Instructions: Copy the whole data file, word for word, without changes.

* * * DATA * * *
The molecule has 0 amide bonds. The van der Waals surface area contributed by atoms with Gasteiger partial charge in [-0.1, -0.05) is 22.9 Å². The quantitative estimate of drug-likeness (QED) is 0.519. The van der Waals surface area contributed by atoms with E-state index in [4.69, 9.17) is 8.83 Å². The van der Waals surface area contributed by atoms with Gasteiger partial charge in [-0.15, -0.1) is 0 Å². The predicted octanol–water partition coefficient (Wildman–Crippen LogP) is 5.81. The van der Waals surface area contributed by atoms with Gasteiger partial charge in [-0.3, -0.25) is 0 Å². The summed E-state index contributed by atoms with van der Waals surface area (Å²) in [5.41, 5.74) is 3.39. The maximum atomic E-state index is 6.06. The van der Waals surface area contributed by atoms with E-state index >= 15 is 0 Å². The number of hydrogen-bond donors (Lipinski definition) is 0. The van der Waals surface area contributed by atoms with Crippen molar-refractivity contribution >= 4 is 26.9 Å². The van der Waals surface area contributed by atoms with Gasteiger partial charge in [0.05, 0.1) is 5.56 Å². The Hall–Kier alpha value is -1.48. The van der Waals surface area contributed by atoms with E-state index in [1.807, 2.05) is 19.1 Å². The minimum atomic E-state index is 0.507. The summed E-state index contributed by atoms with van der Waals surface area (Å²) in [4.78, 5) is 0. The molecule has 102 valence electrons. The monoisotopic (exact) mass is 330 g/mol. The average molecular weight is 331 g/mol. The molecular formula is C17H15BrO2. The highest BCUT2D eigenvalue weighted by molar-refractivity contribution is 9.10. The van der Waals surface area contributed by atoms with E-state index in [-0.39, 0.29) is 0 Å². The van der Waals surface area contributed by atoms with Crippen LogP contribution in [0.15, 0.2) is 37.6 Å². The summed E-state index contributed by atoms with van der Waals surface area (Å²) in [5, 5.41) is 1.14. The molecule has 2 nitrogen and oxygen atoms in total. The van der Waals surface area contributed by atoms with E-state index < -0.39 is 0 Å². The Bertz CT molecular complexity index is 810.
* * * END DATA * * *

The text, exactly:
The molecule has 0 amide bonds. The van der Waals surface area contributed by atoms with Gasteiger partial charge in [-0.1, -0.05) is 22.9 Å². The quantitative estimate of drug-likeness (QED) is 0.519. The van der Waals surface area contributed by atoms with E-state index in [4.69, 9.17) is 8.83 Å². The van der Waals surface area contributed by atoms with Gasteiger partial charge in [-0.15, -0.1) is 0 Å². The predicted octanol–water partition coefficient (Wildman–Crippen LogP) is 5.81. The van der Waals surface area contributed by atoms with Gasteiger partial charge in [-0.3, -0.25) is 0 Å². The summed E-state index contributed by atoms with van der Waals surface area (Å²) in [5.41, 5.74) is 3.39. The maximum atomic E-state index is 6.06. The van der Waals surface area contributed by atoms with E-state index >= 15 is 0 Å². The number of hydrogen-bond donors (Lipinski definition) is 0. The van der Waals surface area contributed by atoms with Crippen molar-refractivity contribution >= 4 is 26.9 Å². The van der Waals surface area contributed by atoms with Gasteiger partial charge in [0.05, 0.1) is 5.56 Å². The Hall–Kier alpha value is -1.48. The van der Waals surface area contributed by atoms with E-state index in [1.807, 2.05) is 19.1 Å². The minimum atomic E-state index is 0.507. The summed E-state index contributed by atoms with van der Waals surface area (Å²) in [4.78, 5) is 0. The molecule has 102 valence electrons. The monoisotopic (exact) mass is 330 g/mol. The average molecular weight is 331 g/mol. The molecular formula is C17H15BrO2. The highest BCUT2D eigenvalue weighted by molar-refractivity contribution is 9.10. The van der Waals surface area contributed by atoms with E-state index in [-0.39, 0.29) is 0 Å². The van der Waals surface area contributed by atoms with Crippen LogP contribution in [0.15, 0.2) is 37.6 Å². The summed E-state index contributed by atoms with van der Waals surface area (Å²) in [5, 5.41) is 1.14. The molecule has 2 nitrogen and oxygen atoms in total. The van der Waals surface area contributed by atoms with E-state index < -0.39 is 0 Å². The Bertz CT molecular complexity index is 810.